I have 57 local branches. I know I made a change to a certain file in one of them, but I'm not sure which one. Is there some kind of command I can run to find which branches contain changes to a certain file?


Find all branches which contain a change to FILENAME (even if before the (non-recorded) branch point)

git log --all --format=%H $FILENAME | while read f; do git branch --contains $f; done | sort -u

Manually inspect:

gitk --all --date-order -- $FILENAME

Find all changes to FILENAME not merged to master:

git for-each-ref --format="%(refname:short)" refs/heads | grep -v master | while read br; do git cherry master $br | while read x h; do if [ "`git log -n 1 --format=%H $h -- $FILENAME`" = "$h" ]; then echo $br; fi; done; done | sort -u
  • Do I need to replace anything in this command besides FILENAME? It returns all 57 branch names. – Dustin Jun 6 '11 at 22:01
  • @Dustin: If all 57 branches contain that filename, then all 57 branches contain a change which includes that filename. Branches start from the oldest revision reachable on that branch, even if that revision existed before you created the branch (the branch is in some senses retroactively created). I think you need to define your problem better. Do you know what the change is? Could you use git log -Schange … or git log --grep LOGMESSAGE … (with … representing the rest of the command I mentioned). – Seth Robertson Jun 6 '11 at 22:08
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    @Dustin: Another option is to use gitk --all -- filename which will graphically show you all of the changes to that file. If you can identify the commit in question, then you can use git branch --contains to see what branches the commit has migrated to. If you want to see what branch the commit in question was originally created on, then google git-what-branch, but be aware that fast-forward merges can obscure that information. – Seth Robertson Jun 6 '11 at 22:10
  • @Seth: I couldn't remember the commit message or exact code change. I just have a general idea. The problem is that it is not merged with master yet, so in order to use gitk I would still have to checkout each branch to find what I'm looking for. It would be nice if I could say, "git, show me the branches that made changes to FILENAME since its branch point" – Dustin Jun 6 '11 at 22:14
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    You could write the first line more efficiently git log --all --format='--contains %H' "$file" | xargs git branch – kojiro Mar 21 '14 at 17:33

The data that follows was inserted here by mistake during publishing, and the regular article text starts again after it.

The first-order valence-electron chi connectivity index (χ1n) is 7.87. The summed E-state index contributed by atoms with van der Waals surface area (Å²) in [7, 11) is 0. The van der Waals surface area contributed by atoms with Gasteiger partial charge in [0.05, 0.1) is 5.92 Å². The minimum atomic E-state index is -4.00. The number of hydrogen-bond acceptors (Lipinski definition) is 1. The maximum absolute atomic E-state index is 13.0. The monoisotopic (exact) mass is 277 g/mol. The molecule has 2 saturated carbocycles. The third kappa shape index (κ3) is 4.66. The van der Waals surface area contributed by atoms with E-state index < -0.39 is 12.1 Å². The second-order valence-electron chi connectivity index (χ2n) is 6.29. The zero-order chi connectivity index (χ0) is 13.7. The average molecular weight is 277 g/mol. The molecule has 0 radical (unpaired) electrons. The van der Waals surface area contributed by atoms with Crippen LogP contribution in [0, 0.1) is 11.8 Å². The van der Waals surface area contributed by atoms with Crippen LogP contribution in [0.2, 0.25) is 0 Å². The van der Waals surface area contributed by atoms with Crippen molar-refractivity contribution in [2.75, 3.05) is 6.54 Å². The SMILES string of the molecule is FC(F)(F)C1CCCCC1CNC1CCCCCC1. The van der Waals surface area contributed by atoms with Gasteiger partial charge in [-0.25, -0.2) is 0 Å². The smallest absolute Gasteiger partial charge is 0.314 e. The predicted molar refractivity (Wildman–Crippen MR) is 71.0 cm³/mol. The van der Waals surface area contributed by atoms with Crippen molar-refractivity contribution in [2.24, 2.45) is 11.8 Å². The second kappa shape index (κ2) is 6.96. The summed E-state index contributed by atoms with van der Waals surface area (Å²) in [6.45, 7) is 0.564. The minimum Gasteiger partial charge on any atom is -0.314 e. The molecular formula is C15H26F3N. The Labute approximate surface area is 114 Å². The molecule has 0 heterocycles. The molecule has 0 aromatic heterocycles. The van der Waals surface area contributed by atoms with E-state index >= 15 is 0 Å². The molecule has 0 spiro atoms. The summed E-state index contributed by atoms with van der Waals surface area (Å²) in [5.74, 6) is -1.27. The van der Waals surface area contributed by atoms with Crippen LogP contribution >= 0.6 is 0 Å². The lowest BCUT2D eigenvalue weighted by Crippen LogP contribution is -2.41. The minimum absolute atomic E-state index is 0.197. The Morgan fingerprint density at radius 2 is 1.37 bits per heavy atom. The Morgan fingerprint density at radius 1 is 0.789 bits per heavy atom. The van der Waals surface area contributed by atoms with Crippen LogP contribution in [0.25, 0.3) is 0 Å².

All you need is

git log --all -- path/to/file/filename

If you want to know the branch right away you can also use:

git log --all --format=%5 -- path/to/file/filename | xargs -I{} -n 1 echo {} found in && git branch --contains {}

Further, if you had any renames, you may want to include --follow for the Git log command.

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    That will show the commits, but he asked which branch. Add a --source on there and you're golden. – Karl Bielefeldt Jun 6 '11 at 22:24
  • Thanks, but I don't think that shows all branches for each commit. But it would help. – Adam Dymitruk Jun 6 '11 at 22:36
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    True, but in this particular case he was only looking for one. – Karl Bielefeldt Jun 6 '11 at 22:42
  • better to have all :) – Adam Dymitruk Jun 6 '11 at 22:56

This is an inelegant brute-force method but I expect it should work. Make sure you've stashed any uncommitted changes first as it will switch which branch you are currently on.

for branch in $(git for-each-ref --format="%(refname:short)" refs/heads); do
    git checkout $branch && git grep SOMETHING
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    Because if you know the change you can use git log -S – Seth Robertson Jun 6 '11 at 22:17
  • What shell are you assuming? Bash? – Peter Mortensen Nov 1 '18 at 17:31
  • No bashisms, that should work on POSIX. I'm not sure that for-each-ref still respects that short flag though. That said, ignore my answer; the other answers are better. – whiteinge Nov 1 '18 at 19:57

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